He thinks part of it is they both grew up watching fathers who were in construction.

Distractions: The big story for a lot of the country isn’t how the Jags have played, it’s how they’ve drawn. Though they are 5-1 at home, their average attendance of 45,497 is second-worst in the league and all their home games have been blacked out.

Smith wants to be a background guy, and those storylines have actually allowed him to lay low.

“I am not the face of the franchise, I certainly don’t coach the team and I am not the quarterback,” he said. “I understand my defined role. … Whatever I was at any point in my life, whether it was assistant football coach, recruiting coordinator, Blesto scout, regional scout, director of college scouting, the only credit I ever wanted was winning.

“And that’s the only credit I still want. Good drafting should be defined by how you transfer it to the field, defined by winning on the field.”

Roster-building strategy: The Jaguars gave up a second-round pick to draft Cox and a seventh-rounder to get backup quarterback Luke McCown. That means Smith will have a smaller second draft class. He said the Jaguars can make up for that with undrafted successes like Russell Allen and William Middleton.

The philosophy against spending big for free agents won’t change.

“This is a smaller market here and we do have to make fewer mistakes and in pro free agency we have to do things in a different way and in a way that fits my philosophy in roster building,” Smith said. “… Certainly pro free agency has a role. They’ll be players we target.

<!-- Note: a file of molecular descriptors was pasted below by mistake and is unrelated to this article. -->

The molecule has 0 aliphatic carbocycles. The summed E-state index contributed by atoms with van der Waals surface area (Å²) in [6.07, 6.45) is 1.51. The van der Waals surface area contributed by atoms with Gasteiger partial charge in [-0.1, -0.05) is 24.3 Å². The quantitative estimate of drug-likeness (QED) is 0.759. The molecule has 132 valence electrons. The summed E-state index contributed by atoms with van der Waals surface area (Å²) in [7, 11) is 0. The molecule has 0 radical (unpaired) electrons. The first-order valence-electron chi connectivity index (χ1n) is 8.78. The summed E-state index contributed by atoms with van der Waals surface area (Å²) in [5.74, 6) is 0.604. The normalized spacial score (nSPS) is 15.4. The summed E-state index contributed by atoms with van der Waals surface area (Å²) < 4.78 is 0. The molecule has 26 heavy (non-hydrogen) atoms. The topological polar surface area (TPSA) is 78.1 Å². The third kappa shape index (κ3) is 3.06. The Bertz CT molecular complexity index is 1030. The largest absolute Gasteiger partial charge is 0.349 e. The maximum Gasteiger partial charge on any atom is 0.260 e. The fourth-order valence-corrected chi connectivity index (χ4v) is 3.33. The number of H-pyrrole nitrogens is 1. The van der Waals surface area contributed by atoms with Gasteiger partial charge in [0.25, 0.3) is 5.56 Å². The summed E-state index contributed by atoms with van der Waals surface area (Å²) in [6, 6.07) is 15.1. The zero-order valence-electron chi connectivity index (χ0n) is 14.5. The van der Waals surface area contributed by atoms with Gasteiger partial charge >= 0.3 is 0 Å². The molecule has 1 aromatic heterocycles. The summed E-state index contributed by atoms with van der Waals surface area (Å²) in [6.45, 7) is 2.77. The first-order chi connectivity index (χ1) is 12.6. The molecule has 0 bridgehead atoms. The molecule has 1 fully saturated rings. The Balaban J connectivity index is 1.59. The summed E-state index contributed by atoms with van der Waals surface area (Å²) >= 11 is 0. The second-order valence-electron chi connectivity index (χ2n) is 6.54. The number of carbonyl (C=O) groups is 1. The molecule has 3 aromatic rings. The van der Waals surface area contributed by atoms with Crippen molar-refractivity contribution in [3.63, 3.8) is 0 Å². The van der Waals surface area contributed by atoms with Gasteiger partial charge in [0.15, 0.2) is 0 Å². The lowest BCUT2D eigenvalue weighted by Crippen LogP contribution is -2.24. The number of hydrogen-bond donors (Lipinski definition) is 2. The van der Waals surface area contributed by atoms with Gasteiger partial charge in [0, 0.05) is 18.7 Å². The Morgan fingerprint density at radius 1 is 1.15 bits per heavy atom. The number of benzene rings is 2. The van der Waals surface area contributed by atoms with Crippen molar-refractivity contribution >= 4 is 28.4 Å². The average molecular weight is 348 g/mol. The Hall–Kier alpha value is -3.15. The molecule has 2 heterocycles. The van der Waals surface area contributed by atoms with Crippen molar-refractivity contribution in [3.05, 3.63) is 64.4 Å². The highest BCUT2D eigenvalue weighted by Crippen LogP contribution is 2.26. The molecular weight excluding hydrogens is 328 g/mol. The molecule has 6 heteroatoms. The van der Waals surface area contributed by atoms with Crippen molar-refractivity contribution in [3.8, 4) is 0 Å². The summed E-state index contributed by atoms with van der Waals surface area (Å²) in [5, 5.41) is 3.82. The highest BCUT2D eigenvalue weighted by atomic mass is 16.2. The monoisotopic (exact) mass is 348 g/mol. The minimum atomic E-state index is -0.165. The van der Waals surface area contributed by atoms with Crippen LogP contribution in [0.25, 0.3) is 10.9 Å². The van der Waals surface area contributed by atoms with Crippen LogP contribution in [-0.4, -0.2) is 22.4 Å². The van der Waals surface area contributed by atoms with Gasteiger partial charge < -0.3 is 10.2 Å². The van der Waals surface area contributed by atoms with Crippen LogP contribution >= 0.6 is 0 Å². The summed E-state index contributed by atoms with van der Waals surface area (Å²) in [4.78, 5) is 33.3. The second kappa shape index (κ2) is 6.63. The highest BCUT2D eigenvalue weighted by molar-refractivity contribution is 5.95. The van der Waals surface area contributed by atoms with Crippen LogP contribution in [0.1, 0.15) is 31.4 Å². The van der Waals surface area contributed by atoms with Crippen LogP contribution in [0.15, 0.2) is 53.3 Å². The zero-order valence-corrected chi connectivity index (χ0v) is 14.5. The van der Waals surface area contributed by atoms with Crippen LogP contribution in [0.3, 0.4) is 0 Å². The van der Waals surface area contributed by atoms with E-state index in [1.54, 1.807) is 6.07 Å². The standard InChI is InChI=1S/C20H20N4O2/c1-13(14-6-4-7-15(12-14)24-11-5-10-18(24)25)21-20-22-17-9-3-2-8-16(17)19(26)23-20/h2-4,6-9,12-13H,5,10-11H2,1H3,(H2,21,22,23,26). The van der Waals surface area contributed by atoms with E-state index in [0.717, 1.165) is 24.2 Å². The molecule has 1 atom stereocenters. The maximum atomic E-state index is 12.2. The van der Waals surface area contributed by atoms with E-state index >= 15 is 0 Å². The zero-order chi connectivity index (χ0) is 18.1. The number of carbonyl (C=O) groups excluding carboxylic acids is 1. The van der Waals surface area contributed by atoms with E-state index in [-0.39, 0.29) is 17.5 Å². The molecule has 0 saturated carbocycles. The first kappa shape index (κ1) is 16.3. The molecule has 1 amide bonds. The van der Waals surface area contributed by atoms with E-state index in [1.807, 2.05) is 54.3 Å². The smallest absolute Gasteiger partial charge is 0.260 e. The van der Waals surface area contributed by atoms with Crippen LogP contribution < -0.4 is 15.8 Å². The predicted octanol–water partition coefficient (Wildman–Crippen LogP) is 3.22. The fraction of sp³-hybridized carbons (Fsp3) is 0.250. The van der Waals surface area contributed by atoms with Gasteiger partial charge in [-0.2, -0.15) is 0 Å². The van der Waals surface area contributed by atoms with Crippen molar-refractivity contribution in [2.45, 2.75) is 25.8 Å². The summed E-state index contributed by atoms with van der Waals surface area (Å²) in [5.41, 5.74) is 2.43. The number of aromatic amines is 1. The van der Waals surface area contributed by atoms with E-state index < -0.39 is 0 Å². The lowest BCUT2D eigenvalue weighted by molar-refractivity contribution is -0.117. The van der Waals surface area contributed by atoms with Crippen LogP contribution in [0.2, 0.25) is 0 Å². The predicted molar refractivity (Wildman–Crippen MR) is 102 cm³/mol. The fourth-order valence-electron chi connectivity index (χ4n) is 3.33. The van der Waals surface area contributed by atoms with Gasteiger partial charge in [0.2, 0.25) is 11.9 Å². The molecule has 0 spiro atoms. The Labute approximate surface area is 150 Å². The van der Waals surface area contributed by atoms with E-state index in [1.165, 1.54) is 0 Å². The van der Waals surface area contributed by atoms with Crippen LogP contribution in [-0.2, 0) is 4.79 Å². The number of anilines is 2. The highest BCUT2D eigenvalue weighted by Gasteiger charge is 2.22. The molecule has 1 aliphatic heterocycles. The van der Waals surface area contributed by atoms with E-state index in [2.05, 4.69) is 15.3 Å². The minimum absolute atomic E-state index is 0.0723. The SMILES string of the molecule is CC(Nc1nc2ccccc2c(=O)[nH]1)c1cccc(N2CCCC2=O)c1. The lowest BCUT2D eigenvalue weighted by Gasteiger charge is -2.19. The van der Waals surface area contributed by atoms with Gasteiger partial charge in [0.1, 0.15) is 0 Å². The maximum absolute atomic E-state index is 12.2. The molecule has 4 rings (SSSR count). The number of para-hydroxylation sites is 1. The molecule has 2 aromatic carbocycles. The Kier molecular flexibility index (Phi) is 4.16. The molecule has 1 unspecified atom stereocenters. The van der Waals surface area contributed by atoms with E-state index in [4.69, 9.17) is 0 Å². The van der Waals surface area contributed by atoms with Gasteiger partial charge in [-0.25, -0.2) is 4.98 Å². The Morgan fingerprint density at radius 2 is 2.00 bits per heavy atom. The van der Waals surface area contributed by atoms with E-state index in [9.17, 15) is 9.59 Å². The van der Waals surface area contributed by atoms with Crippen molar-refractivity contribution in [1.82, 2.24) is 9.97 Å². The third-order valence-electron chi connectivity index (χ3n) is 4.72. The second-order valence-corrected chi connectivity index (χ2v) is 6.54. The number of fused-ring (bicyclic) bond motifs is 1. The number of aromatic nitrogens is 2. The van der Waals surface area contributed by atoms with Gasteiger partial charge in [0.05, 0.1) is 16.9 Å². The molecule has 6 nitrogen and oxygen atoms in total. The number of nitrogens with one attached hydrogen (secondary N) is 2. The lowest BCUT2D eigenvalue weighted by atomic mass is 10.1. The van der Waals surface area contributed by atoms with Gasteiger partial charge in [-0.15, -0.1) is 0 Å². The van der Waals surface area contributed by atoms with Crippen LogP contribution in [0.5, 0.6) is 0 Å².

“The key thing is placing the right market value on them by evaluating them correctly and then trying to see how you fit them into your team structure. We’re going to build this team through the draft and I feel like over the long term that’s what’s going to enable us to sustain success.

The next four weeks: If the Jaguars only win one of their final four, they’ll have missed a great chance. But an 8-8 year would still be a success considering their overhaul. What’s Smith thinking about with four games remaining and a playoff berth there for the taking?

“It may not always be reflected on the scoreboard, some of the things that are taking place in good way,” he said. “I just want to continue to see improvement. You can lose games and I really believe it’s more about the lesson than the loss sometimes. Especially with the young players. I’ve seen growth on this team and improvement and that’s all I want to continue to see.

“We’d like to win the rest of our games and be in the playoffs. But realistically we’re honed in on the next game and we’re looking for improvement and we’ll just see where that takes us.”